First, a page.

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dark and forbidding realm which he ruled had been feared and dreaded. In the beginning, too, he bad been local to the Delta, where he had his home in the city of Dedu, later called Busiris by the Greeks. His transformation into a friend of man and kindly ruler of the dead took place here in prehistoric ages." 1

Osiris in his later form was a deified ruler, who received knowledge of the art of agriculture from the earth-goddess, like the Greek Triptolemus. His violent death, with dismemberment, is suggestive of the sacrifice of the old king so that his spirit might pass to his successor. There can be little doubt that human sacrifices were at one time prevalent among the peoples of the Mediterranean race, although they were forbidden ultimately in Osirian texts. Isis and Demeter, as has been shown, burned children before they revealed to mankind the art of agriculture. Dr. Farnell favours the view that the ancient custom of human sacrifice has survived as a memory in the legend which relates that the daughters of Cecrops, having been driven mad by the goddess Athena, flung themselves down from the rock of the Acropolis of Athens. Of similar character is the tradition that the first lot of maidens who were sent from Locris to be priestesses and handmaidens in Athena's temple were slain and burnt, their ashes having been afterwards cast from a mountain into the sea. "It is clear", Dr. Farnell comments, "this is no mere story of murder, but a reminiscence of peculiar rites." 2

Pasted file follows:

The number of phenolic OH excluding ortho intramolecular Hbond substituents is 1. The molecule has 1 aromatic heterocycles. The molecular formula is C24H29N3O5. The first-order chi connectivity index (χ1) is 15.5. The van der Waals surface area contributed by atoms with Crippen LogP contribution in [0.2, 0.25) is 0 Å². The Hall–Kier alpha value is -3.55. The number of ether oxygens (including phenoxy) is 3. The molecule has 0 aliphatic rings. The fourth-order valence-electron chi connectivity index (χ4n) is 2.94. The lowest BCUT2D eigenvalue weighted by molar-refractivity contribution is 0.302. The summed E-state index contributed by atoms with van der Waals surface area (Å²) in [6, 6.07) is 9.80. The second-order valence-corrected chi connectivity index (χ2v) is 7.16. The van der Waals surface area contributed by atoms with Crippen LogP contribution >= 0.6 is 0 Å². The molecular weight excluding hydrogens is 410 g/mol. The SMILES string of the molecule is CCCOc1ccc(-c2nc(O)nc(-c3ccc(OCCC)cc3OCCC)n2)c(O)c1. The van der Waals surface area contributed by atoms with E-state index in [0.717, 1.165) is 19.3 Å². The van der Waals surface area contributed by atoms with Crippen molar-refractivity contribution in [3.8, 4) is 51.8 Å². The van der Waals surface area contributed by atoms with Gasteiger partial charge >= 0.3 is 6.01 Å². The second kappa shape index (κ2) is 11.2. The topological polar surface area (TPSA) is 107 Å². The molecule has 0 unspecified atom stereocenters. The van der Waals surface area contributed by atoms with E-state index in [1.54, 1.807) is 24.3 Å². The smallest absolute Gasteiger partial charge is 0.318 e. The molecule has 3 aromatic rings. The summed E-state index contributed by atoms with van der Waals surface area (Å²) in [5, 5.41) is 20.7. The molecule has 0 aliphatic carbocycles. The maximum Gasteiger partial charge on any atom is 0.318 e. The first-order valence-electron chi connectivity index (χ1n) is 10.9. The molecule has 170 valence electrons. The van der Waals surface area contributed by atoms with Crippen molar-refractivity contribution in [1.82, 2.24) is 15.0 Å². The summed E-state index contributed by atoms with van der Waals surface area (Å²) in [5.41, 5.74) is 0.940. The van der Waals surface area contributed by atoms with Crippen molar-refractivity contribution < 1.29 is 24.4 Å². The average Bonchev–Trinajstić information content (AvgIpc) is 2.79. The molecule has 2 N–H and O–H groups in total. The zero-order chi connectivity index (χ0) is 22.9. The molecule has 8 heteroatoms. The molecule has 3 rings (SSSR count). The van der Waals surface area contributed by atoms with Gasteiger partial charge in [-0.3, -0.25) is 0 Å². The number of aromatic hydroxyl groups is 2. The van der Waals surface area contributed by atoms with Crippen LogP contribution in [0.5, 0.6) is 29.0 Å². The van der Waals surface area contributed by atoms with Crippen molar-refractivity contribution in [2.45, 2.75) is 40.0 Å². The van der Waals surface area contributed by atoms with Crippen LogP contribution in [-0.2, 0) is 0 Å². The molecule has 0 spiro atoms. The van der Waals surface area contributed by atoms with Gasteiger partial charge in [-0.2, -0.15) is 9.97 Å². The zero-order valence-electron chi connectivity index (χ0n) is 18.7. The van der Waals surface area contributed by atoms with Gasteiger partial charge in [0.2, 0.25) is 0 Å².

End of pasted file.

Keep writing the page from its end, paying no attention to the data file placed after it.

Europé, as bride of Zeus, was probably, like Pasiphaë, wife of Minos, a developed form of the Earth Mother. Minos and the Minotaur may similarly be regarded as forms of Osiris, the former an eponymous patriarch whose




From the painting by John Duncan, A.R.S.A.

(See page 287)

p. 187

spirit passed from king to son, and the latter as a link between the animal and anthropomorphic forms of the tribal deity, who was also the eponymous ancestor. According to Pausanias 1 the Arcadians believed that the first settler in their land was Pelasgus, the eponymous ancestor, apparently, of the Pelasgians. Asius, he says, referred to him as follows:--


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